The Global Precipitation Measurement mission or GPM core satellite saw heavy rain with rates of around 50 mm/hr (~2 inches/hr shown in dark red) in the front that absorbed the remnants of former northwestern Pacific Ocean Typhoon Songda. These images were created from data taken on Saturday, Oct. 15 as the front was affecting the U.S. Pacific Northwest. The rain is depicted in red and green areas, indicating heavy, moderate and light rain, respectively. Images produced by Jacob Reed (Telophase/NASA GSFC) and caption by Rob Gutro (GSFC)
The TRMM-based, near-real time Multi-satellite Precipitation Analysis (TMPA) at the NASA Goddard Space Flight Center was used in the analysis above to show the total rainfall that occurred when super typhoon Songda was active in the western Pacific Ocean. TMPA rainfall totals are shown here for the period from 23 May to 31 May 2011. The rainfall analysis indicated that the highest rainfall totals of over 300mm (~11.8 inches) occurred in the Pacific east of the Philippines. The highest rainfall totals over land fell in the islands of southern Japan even though Songda had by then weakened to a
Super Typhoon Songda was seen again by the TRMM satellite on 27 May 2011 at 0710 UTC. The TRMM satellite view shows that powerful super typhoon Songda contained bands of extremely heavy rainfall with numerous powerful thunderstorms. Songda is predicted to pass to the east of Taiwan and weaken over the next few days. Bands of rainfall from the weakening storm may move over Japan as the predicted center brushes the south-eastern coastline from 29-30 May 2011.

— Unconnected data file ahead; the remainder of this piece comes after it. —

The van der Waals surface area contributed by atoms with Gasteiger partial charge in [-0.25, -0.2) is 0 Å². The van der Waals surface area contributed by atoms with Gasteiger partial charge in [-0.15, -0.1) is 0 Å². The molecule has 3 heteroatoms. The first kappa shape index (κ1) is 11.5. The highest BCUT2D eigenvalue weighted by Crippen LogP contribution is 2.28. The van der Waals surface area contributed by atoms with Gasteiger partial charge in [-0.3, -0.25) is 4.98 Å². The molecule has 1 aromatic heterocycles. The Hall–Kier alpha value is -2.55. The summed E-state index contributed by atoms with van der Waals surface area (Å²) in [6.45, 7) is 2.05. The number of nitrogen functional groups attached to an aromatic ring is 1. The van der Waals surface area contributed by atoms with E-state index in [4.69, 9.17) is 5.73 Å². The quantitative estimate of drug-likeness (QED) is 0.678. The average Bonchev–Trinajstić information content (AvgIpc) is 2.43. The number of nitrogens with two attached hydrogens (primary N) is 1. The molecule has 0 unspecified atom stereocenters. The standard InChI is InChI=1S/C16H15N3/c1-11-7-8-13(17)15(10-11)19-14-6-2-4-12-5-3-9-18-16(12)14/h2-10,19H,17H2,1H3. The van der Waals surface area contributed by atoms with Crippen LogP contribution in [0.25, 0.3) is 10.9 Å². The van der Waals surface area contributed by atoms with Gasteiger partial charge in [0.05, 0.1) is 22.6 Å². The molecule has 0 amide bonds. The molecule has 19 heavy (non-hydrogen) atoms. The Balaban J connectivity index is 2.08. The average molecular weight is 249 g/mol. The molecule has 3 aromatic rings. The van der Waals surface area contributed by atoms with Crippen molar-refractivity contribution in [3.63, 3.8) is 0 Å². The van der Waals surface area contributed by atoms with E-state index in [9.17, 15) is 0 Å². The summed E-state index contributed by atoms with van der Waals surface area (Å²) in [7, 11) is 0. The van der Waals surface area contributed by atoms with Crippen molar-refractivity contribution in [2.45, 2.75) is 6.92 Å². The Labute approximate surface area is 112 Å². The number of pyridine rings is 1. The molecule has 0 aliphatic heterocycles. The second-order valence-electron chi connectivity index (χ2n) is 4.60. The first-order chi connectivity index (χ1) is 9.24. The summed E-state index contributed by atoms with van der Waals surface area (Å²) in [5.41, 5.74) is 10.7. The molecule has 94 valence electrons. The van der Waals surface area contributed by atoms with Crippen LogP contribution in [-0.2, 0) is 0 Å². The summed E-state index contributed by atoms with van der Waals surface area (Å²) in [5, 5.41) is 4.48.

As predicted, Typhoon Songda intensified and was a super typhoon with wind speeds estimated at over 130 kts ( ~145 mph) when the TRMM satellite passed directly over head on 26 May 2011 at 0806 UTC. The image above used data from TRMM's Visible and InfraRed Scanner (VIRS) and a TRMM rainfall analysis . The rainfall analysis from TRMM's Microwave Imager (TMI) and Precipitation Radar (PR) data shows that Songda had a circular eye with extremely heavy rainfall, particularly in the southeast quadrant. TRMM's PR data shows the concentric rain bands typical of powerful typhoons. Below is a simulated
The TRMM satellite flew over rapidly forming TS04W in the western Pacific on 20 May 2011 at 0037 UTC (~10:37 AM LOCAL TIME). This daylight TRMM pass showed that the tropical cyclone was becoming much better organized. The intensifying tropical cyclone now contained several areas of heavy thunderstorms dropping rain at over 50 mm/hour (~2 inches/hour). The 3-D perspective image on the upper right shows the storm's vertical structure. TRMM's Precipitation Radar (PR) now showed that some thunderstorm towers near the center of circulation were punching up to heights of over 16 km (~9.9 miles)